Sometimes Bad News Is Just Right

There is some hope among those viewing bad news as good news. In China, where alarms are currently sounding the loudest, next week begins the plenary session for the State Council and its working groups. For several days, Communist authorities will weigh all the relevant factors, as they see them, and will then come up with the broad strokes for economic policy in the coming year (2019).

We won’t know the full details of the State Council’s decisions until March next year, but there are whispers that things might be so bad right now it will kick officials into action. Bad news is good news. And if it’s really bad news, so much the better?

Except it wouldn’t be, not really. If China is in such bad shape now, what good was its last burst of stimulus started less than three years ago and wound down about eighteen months later? That’s what everyone seems to be waiting for, a new Chinese rescue to rescue the last rescue. Yes, it’s absurd as it sounds.

The global economy will only go round and round in this pathetic shape so long as that’s the appeal – until it can’t go round the next time. A no-growth world doesn’t do anyone any good, so why keep at it?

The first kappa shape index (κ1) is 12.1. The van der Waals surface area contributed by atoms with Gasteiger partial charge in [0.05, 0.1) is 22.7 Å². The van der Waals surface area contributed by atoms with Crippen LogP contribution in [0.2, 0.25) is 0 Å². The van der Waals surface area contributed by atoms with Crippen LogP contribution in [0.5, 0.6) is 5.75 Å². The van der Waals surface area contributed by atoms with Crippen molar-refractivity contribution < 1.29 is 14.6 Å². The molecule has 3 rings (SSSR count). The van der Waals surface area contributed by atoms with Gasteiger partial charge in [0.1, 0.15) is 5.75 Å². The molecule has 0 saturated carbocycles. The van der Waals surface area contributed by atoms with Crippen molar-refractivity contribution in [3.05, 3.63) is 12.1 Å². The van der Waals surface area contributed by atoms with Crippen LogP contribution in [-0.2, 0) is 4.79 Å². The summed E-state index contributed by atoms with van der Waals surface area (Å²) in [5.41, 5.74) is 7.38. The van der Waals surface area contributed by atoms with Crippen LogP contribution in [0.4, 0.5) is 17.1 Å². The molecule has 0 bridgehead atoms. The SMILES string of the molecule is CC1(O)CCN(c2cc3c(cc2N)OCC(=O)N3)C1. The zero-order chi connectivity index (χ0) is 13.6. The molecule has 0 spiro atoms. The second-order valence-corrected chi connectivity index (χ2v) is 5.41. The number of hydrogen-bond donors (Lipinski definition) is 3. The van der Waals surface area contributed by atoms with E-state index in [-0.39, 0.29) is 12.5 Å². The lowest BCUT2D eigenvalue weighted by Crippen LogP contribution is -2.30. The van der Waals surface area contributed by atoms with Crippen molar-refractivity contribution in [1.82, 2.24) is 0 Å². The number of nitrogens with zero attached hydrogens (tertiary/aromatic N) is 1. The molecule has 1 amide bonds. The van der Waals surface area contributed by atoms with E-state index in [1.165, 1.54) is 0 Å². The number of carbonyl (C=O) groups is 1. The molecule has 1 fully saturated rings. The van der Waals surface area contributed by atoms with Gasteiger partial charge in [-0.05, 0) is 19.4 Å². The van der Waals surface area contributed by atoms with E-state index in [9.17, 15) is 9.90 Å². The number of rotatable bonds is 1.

China’s top monetary authority, Yi Gang, Governor of the People’s Bank of China, started the process by warning about further “downside pressure on the economy.” No kidding. It’s been forecast all year, and over the last several months it has begun to appear more forcefully. Not trade wars, external illiquidity.

Yi, therefore, advised how the PBOC will try and keep things loose but also neutral (as in, not too loose). He’s done that already, though one is forced to question why. As we’ve chronicled throughout 2018, they’ve adjusted bank policy to allow more bank reserves to be put into use by banks – only because there are now fewer bank reserves.

And what good are bank reserves, public or private, if monetary tightness extends to more basic, straightforward tools like actual currency. The effects of a shortage are profound and equally simple. Monetary tightness leads to the economic situation where things start to go wrong first where money is most at use.

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